Even when we were home all the time, except in cases of bad weather, he preferred to spend his days outside.  Every few hours he would appear at the kitchen door during the day, or on top of a patio chair behind the family room where we watched TV in the evenings, announcing his presence and demaning that a human let him in and give him his portion.

He did this every night...he didn't want to come in while the humans were eating dinner, or even cleaning up.  No, he waited until we were settled on the sofa to appear in the windows behind our head barking orders.

It's what he did the last time we saw him.

On a Sunday night, a few weeks ago...during the 10 o'clock news, he made himself known and came in.  He ate a little - but not very much, he got his chin and ears rubbed, then he went to the door and asked to go out...of course, we let him.

Thinking back...all the signs were there...he was eating less; he'd had terrible allergies for years (and we happily purchased and administered expensive medication from the local compounding pharmacy to treat him) and they had been pretty bad - but we just attributed it to spring allergies.  His eyes had become glassy and droopy, he was coughing more and sometimes his breathing seemed a little labored...but nothing that set off any alarms for us, or frankly the vet, who had seen him recenlty.  We all thought he was doing pretty well, considering.

When he didn't show up after 24 hours, I was worried...he'd wandered off before, but never for more than one or two feeding cycles.  We posted his information on neighborhood lists and missing pet forums. We put his favorite towels out on the front and side porches, so that he would be able to smell his way home.

I kept refreshing the water in his bowl on the back porch...and on the third day he was gone, there was a cardinal perched on the edge of the bowl drinking...something I'd never seen before.  I noted it, but didn't think much of it.  But, when...after more than a week of searching for him, checking with neighbors and shelter postings...the cardinal appeared again, I thought maybe the bird, the cat, the trying to tell me something?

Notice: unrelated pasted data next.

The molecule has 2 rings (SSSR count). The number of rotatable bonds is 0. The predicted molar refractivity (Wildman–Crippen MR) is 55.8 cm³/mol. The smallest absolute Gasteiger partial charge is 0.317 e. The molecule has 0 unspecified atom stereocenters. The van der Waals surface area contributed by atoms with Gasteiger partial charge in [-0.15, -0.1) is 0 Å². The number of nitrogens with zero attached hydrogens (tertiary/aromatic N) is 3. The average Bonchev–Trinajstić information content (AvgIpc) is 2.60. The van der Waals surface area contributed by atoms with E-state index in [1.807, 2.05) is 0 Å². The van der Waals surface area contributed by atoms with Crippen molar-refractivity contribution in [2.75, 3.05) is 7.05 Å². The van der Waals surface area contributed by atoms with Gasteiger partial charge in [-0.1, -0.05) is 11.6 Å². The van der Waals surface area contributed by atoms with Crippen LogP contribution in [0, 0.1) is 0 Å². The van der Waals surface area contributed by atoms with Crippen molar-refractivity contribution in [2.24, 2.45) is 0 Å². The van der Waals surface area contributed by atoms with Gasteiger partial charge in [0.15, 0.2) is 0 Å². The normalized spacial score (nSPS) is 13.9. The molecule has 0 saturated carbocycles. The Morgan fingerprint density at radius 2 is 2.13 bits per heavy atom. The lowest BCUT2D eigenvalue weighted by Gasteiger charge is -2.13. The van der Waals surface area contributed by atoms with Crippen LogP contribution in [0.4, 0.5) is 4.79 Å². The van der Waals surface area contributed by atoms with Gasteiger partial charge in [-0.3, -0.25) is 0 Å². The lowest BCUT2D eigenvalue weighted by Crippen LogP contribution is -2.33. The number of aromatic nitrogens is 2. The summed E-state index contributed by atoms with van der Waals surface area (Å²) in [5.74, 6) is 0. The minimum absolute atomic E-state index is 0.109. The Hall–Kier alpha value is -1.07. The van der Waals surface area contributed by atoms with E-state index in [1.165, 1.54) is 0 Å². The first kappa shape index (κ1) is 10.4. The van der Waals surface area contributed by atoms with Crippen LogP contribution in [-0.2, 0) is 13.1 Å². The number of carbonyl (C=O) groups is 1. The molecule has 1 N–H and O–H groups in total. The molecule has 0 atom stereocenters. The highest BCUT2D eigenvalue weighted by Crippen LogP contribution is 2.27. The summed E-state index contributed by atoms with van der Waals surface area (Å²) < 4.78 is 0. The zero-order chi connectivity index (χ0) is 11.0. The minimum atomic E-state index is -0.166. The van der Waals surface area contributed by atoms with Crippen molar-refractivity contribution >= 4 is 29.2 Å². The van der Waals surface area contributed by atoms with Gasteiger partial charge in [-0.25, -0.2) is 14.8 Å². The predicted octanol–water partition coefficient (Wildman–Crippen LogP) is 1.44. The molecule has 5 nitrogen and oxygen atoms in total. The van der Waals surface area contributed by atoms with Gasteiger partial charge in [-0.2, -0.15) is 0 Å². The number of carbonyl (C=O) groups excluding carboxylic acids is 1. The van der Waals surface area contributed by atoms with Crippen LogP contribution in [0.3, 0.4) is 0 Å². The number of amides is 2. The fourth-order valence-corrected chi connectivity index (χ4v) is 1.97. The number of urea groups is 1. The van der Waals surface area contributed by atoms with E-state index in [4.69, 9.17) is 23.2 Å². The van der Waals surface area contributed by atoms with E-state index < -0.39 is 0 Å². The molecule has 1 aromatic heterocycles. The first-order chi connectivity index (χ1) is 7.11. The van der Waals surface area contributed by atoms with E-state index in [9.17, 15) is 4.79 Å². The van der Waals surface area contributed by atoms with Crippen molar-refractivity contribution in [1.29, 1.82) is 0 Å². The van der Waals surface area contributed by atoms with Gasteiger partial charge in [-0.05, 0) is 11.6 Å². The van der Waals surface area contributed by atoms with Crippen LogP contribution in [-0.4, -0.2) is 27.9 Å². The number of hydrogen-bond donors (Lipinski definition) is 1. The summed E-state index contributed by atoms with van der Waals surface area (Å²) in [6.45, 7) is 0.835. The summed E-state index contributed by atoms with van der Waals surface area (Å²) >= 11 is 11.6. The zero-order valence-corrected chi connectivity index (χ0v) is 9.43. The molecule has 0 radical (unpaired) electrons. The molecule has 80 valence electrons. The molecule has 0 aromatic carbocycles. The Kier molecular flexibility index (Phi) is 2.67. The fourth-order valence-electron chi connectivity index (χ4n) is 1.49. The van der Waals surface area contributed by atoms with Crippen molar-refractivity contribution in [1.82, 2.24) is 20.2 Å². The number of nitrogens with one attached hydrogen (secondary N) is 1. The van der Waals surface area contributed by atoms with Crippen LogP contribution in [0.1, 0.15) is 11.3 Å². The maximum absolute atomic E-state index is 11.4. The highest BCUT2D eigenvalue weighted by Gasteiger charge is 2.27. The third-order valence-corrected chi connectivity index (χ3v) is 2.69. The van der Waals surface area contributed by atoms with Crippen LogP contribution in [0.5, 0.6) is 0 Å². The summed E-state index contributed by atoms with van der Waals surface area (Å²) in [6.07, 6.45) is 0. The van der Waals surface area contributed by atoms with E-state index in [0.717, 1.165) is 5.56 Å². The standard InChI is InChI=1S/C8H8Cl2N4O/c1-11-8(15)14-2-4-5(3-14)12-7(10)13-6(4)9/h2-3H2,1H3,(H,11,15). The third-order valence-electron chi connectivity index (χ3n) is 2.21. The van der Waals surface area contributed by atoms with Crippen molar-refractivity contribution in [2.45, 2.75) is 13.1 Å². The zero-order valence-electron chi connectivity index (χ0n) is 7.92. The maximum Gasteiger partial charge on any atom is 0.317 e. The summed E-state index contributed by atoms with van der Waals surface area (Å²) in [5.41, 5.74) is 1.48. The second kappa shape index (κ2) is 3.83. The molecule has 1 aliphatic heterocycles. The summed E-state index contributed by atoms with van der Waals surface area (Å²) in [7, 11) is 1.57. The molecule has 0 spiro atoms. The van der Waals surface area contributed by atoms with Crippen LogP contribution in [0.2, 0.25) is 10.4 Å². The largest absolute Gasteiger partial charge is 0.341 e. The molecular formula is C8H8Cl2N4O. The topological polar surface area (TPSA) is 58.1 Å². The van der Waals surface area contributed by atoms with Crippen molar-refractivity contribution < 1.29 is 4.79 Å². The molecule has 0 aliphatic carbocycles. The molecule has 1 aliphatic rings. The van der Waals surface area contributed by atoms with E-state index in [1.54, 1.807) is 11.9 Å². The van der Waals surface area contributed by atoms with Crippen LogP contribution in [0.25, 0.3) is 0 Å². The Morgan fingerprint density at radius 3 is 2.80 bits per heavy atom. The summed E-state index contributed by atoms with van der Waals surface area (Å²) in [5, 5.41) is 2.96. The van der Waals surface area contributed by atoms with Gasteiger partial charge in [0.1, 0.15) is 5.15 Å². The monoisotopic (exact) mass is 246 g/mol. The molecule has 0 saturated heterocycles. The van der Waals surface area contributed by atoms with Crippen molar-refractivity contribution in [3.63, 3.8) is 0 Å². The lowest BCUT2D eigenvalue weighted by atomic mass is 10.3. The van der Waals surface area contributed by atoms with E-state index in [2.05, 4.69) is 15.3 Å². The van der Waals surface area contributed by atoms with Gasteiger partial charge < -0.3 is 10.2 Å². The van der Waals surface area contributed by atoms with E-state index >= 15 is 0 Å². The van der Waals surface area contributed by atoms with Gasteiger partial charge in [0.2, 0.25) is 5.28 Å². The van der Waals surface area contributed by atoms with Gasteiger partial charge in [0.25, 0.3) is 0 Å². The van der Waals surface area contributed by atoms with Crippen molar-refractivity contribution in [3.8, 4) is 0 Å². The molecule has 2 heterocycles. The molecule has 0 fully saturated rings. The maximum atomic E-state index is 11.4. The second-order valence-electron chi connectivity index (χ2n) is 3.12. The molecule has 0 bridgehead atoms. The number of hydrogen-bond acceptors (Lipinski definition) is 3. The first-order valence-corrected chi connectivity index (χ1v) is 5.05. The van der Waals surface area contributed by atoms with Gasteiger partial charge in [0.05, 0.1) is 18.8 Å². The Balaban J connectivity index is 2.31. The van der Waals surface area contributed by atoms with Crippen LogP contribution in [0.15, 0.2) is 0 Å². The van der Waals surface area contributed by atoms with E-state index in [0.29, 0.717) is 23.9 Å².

We left the towels, and his rag toy out on the porch a little longer, but I knew in my heart that he had crossed the rainbow bridge...and I had to let go.

This pendant was last piece I made in the jewelry studio before everything shut down...I bought the stone and designed it for myself, and named it "MoJo sez".  

I stayed late that day to finish it, because I had a sense that it might be a while (I thought maybe a couple of weeks, or a month) before I got back...and I'm glad I did, because I can wear him close to my heart on a day I need some warm fuzzies.

Before MoJo, I would have put myself squarely in the "dog person" camp...but he changed me.  Dogs need their people, cats appreciate you but want their independence, and are okay if the humans have some too...which is where I am in my life right now.

There's a lot of joy in having four legged members in a household, and imagine we will invite a new feline into the family sooner, rather than later.

Until next time.

Monday, March 29, 2021

03.29.21 Let's Dance

When I was an undergraduate at the University of Virginia in the 1980's - during the Ralph Sampson era - I was a four year season ticket holder for basketball.  Those were great teams, and they won a lot of games...but never a national championship.

In 2018, UVa went into the NCAA Tournament as the overall #1 seed...only to be knocked out in the first round by UMBC (University of Maryland Baltimore County). They made history...but not in a good way.  That team was the only #1 ever taken out in the first round by a #16 seed.  It was awful.

In 2019, the Hoos came roaring back - vowing redemption - and earning it by winning it all against Texas Tech in overtime!

Last year, like everything else, the NCAA Tournament was cancelled, but this year it's back...and my beloved Hoos were the #4 seed in West Region (even though the entire tournament is being played in Indianapolis).  

After winning the conference championship for the regular season, and a buzzer beater in the first round of the ACC looked like they might be cancelled by Covid this year, too...but they made it to the big dance.

However, there's a reason fans refer to them as the heart attack Hoos - Coach Bennett and his players love to keep it interesting until the last seconds tick off the clock - and this year, that meant not making it beyond the first round.  Neither did the University of Texas (where I earned my graduate degree) or many of the other top seeds.  

The first weekend of play was upset central...and by the time the slots were filled for the Sweet Sixteen, there was not a single perfect interactive bracket left!

Even with my alma maters out of the running, I still had a couple teams to pull for...